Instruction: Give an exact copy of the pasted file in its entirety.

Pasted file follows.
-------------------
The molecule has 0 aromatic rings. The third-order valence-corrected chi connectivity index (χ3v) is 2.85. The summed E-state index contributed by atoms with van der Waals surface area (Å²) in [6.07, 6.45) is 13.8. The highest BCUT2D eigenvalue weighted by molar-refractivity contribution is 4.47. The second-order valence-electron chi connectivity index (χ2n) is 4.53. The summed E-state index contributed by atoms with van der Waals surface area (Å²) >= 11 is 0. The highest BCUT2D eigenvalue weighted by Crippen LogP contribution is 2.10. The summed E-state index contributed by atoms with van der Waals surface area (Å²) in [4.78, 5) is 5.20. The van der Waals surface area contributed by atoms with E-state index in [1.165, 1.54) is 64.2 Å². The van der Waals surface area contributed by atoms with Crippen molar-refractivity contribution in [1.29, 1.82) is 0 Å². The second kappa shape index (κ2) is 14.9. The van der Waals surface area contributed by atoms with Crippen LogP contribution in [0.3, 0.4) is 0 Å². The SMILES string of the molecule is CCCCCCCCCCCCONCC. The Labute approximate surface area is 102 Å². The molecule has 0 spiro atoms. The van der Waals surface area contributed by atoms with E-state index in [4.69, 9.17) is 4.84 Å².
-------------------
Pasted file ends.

The molecule has 0 aromatic rings. The third-order valence-corrected chi connectivity index (χ3v) is 2.85. The summed E-state index contributed by atoms with van der Waals surface area (Å²) in [6.07, 6.45) is 13.8. The highest BCUT2D eigenvalue weighted by molar-refractivity contribution is 4.47. The second-order valence-electron chi connectivity index (χ2n) is 4.53. The summed E-state index contributed by atoms with van der Waals surface area (Å²) >= 11 is 0. The highest BCUT2D eigenvalue weighted by Crippen LogP contribution is 2.10. The summed E-state index contributed by atoms with van der Waals surface area (Å²) in [4.78, 5) is 5.20. The van der Waals surface area contributed by atoms with E-state index in [1.165, 1.54) is 64.2 Å². The van der Waals surface area contributed by atoms with Crippen molar-refractivity contribution in [1.29, 1.82) is 0 Å². The second kappa shape index (κ2) is 14.9. The van der Waals surface area contributed by atoms with Crippen LogP contribution in [0.3, 0.4) is 0 Å². The SMILES string of the molecule is CCCCCCCCCCCCONCC. The Labute approximate surface area is 102 Å². The molecule has 0 spiro atoms. The van der Waals surface area contributed by atoms with E-state index in [4.69, 9.17) is 4.84 Å².